Once our bags had been checked it was smoothly through customs and security and we were in the lounge at our gate at just after 1pm. This gave us the opportunity to keep people updated with where we were using the free internet sites. Meg also changed money from Australian Dollars into Qatari Riyals and used some of her remaining funds to buy some Gucci 'Envy' at the duty-free store. It was not long after this and we were boarding our flight ready for the first leg, 14 hours from Sydney to Abu Dhabi in the United Arab Emirates.

Etihad has some beautiful planes and we took the opportunity to make some last phone calls to our parents to say goodbye before take off. There were enough free seats on the plane that Wayne and Meg were able to move to a different row, giving both themselves and the boys a little more room to spread out on the flight. One of the stewardesses was from Melbourne originally, and she gave us some information on living in the Middle East and what we might expect when we arrived.

The flight itself was very bumpy, with lots of turbulence for most of the route as we passed over Malaysia, Indonesia and India. However, there was an abundant supply of food, and enough entertainment options to keep us all amused. The staff were attentive and we received little gift packs with toothbrushes and paste, eye masks etc. to help make the journey more comfortable. The only major issue on this leg was our fellow passengers. In the row behind Meg and Wayne an eighteen month old boy screamed and shouted for all but 2 hours of the flight, so consequently neither of them had had very much sleep at all (Wayne did, however, manage to watch 5 entire movies, win the Grand Prize on 'Who Wants to Be A Millionaire' and play a number of other games).

At midnight (Abu Dhabi time) we finally landed and were quickly shuttled to the terminal. This was a breaktakingly majestic building, largely round with a conical shape in the centre covered in beautiful tiles. The Duty Free shopping opportunities on the Ground Level were opulent and the upper floor had a number of places to eat. There was also a room where people could sit on a carpeted floor with round cushions that was just as you might have seen in Arabic themed restaurants, as well as Islamic Prayer Rooms. We were there for an hour or so before it was time to board the A319-300 that was to take us the final part of our trip to Doha, Qatar.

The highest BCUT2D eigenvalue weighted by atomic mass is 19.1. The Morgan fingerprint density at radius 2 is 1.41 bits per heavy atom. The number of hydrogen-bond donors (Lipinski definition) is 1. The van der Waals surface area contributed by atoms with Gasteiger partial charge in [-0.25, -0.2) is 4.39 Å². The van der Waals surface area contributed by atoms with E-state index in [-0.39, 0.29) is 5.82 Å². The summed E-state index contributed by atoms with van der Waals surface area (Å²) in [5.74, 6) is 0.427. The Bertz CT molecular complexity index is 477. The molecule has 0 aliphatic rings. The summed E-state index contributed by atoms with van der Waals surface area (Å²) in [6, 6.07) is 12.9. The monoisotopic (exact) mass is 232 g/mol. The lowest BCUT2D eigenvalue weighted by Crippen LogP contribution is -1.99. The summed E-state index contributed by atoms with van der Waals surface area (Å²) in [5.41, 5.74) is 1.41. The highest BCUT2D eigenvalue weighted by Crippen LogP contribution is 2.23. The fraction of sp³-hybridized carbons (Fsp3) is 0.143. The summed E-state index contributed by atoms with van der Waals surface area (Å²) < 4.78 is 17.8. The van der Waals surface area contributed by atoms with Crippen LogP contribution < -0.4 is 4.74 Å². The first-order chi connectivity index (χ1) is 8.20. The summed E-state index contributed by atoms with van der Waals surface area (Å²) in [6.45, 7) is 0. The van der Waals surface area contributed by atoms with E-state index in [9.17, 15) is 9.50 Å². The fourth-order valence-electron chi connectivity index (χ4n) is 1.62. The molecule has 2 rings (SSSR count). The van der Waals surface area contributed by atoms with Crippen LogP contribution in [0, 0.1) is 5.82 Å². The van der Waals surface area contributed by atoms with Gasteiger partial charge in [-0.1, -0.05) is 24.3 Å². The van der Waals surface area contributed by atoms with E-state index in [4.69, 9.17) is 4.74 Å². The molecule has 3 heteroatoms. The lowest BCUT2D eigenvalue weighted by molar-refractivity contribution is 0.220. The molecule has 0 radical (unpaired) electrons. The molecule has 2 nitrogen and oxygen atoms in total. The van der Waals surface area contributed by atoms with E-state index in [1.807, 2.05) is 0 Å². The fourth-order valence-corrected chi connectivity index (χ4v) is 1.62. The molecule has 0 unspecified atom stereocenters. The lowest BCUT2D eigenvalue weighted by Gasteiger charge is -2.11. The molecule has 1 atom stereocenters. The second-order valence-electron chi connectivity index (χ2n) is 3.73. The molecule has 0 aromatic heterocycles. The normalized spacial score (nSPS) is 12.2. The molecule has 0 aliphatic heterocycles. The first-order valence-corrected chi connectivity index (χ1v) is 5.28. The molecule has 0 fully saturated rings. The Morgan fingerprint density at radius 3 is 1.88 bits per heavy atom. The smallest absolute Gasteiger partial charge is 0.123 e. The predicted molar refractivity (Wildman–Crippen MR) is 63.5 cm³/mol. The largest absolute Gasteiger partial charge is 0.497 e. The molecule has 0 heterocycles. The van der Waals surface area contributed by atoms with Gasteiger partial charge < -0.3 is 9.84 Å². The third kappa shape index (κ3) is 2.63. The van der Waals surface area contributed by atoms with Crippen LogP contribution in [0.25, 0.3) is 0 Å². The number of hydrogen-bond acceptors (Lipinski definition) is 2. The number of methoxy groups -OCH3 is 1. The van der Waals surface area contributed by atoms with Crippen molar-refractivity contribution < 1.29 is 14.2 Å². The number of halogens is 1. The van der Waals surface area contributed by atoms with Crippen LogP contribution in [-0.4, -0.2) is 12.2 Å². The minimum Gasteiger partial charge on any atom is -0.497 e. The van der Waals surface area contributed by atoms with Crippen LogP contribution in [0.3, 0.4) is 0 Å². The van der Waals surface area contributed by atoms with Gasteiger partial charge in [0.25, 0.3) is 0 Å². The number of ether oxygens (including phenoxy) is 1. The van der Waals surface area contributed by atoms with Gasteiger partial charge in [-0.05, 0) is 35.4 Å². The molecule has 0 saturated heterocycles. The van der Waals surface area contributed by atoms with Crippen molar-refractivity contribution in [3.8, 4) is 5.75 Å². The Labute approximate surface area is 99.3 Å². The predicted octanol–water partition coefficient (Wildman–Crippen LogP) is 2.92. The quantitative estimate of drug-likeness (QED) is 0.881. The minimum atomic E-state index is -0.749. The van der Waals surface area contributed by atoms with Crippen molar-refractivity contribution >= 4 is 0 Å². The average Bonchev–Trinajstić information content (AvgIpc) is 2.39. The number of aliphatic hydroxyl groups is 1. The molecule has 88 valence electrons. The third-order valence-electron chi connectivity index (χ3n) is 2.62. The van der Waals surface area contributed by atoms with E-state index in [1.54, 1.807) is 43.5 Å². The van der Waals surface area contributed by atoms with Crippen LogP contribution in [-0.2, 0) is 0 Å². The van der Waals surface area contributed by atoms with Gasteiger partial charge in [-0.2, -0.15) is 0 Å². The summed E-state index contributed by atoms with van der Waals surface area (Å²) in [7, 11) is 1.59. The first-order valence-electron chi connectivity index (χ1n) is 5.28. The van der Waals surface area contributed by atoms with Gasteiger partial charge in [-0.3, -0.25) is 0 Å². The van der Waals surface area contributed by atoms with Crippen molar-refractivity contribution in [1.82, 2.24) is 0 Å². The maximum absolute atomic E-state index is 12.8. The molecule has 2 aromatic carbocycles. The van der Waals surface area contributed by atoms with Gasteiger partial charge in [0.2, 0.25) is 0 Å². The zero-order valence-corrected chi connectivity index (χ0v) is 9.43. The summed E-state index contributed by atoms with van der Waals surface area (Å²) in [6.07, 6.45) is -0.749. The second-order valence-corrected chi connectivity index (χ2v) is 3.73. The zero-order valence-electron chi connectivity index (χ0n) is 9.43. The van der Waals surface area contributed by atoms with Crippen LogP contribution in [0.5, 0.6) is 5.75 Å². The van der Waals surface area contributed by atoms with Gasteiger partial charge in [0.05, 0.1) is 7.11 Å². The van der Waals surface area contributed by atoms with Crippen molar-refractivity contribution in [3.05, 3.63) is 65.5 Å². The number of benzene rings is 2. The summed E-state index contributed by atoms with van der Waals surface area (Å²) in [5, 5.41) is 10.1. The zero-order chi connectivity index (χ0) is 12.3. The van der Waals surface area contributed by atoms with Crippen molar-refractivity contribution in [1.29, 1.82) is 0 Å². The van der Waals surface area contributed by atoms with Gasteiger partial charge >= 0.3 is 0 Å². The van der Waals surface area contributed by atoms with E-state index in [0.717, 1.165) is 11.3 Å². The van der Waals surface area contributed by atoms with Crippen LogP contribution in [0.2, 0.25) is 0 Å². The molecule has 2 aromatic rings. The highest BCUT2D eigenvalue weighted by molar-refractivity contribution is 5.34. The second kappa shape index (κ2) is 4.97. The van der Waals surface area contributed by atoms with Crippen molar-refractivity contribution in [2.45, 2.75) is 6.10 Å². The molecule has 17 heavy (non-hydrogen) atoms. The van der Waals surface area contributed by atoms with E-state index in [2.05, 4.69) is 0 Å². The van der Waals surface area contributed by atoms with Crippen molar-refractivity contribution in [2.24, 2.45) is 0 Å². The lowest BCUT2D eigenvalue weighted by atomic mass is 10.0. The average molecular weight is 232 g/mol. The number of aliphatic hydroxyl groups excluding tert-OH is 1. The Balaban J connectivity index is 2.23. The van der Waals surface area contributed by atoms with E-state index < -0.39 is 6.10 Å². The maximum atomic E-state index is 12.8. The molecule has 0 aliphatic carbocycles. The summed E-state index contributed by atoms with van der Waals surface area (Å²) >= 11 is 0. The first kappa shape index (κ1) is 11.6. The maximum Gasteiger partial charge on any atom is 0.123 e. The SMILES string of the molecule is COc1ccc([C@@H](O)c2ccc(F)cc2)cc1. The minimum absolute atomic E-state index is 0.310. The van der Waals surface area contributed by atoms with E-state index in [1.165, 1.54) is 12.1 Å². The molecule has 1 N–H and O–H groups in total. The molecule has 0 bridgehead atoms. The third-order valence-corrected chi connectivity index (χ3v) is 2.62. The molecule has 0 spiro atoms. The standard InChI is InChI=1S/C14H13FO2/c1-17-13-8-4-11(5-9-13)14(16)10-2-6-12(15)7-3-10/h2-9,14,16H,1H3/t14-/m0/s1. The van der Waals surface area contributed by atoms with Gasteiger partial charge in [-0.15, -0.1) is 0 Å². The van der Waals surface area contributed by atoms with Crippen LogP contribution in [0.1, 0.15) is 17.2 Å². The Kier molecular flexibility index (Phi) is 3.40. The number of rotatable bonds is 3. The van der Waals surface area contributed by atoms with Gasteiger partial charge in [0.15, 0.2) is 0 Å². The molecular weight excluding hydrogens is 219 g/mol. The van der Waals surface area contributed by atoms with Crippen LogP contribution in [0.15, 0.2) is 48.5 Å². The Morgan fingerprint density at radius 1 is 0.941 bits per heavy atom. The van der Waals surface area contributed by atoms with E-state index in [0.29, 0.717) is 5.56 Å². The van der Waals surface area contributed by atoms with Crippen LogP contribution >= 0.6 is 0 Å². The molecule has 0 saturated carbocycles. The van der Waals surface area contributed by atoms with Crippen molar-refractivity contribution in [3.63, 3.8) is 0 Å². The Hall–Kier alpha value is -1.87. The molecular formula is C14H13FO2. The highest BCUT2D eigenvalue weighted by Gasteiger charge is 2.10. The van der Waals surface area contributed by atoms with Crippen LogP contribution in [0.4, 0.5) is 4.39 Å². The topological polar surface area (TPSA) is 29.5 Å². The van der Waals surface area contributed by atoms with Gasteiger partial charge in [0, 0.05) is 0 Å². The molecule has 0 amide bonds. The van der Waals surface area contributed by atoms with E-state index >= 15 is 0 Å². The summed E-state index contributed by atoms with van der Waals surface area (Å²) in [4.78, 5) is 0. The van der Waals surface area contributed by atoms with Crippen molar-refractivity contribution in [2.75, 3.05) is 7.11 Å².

This was truly bizarre, because the plane left 15 minutes ahead of schedule. The 45 minutes flight time was over very quickly and consequently we were soon on the ground in the city that is to be our home for at least the next two years. At 2:40am it was already 32°C but it didn't seem too bad as we boarded another coach. As we left the coach at the Terminal, even before we made it to Customs and Immigration we were met by people who had been waiting for us. Rather than stand in the line with the hundreds of others we were ushered into a private room while our passports were stamped and our baggage collected. They then shepherded us around the lines and through security to a cafĂ© to wait for a couple of minutes while our shuttle bus was collected.

While we were waiting, one of the Qatar Academy senior staff arrived to welcome us and give us a pack with lots of information about the school. Our bus ride through Doha saw us gawking in amazement at all of the amazing architecture, the fancy cars, and all the little things that make this country different to others that we have encountered. Seeing McDonalds, Burger King and Subway written in Arabic was fascinating, as was noticing the number plates of the cars (also in Arabic, unsurprisingly) and speculating about what vehicle we might soon be driving.

We soon arrived at the complex where we will be staying and it wasn't long before we were inside the door of our new home. It is on the sixth floor of the building which is really a large apartment complex. The house itself is very big, certainly the biggest we have lived in since Wayne and Meg first came together, with three very large bedrooms and four bathrooms. When we looked out of our windows we could see the major sports centre across the road. It was all very exciting and we unpacked some of things quite quickly. However, it was clear that all of us needed some sleep and by 4am we had all crashed, relieved to have finally arrived.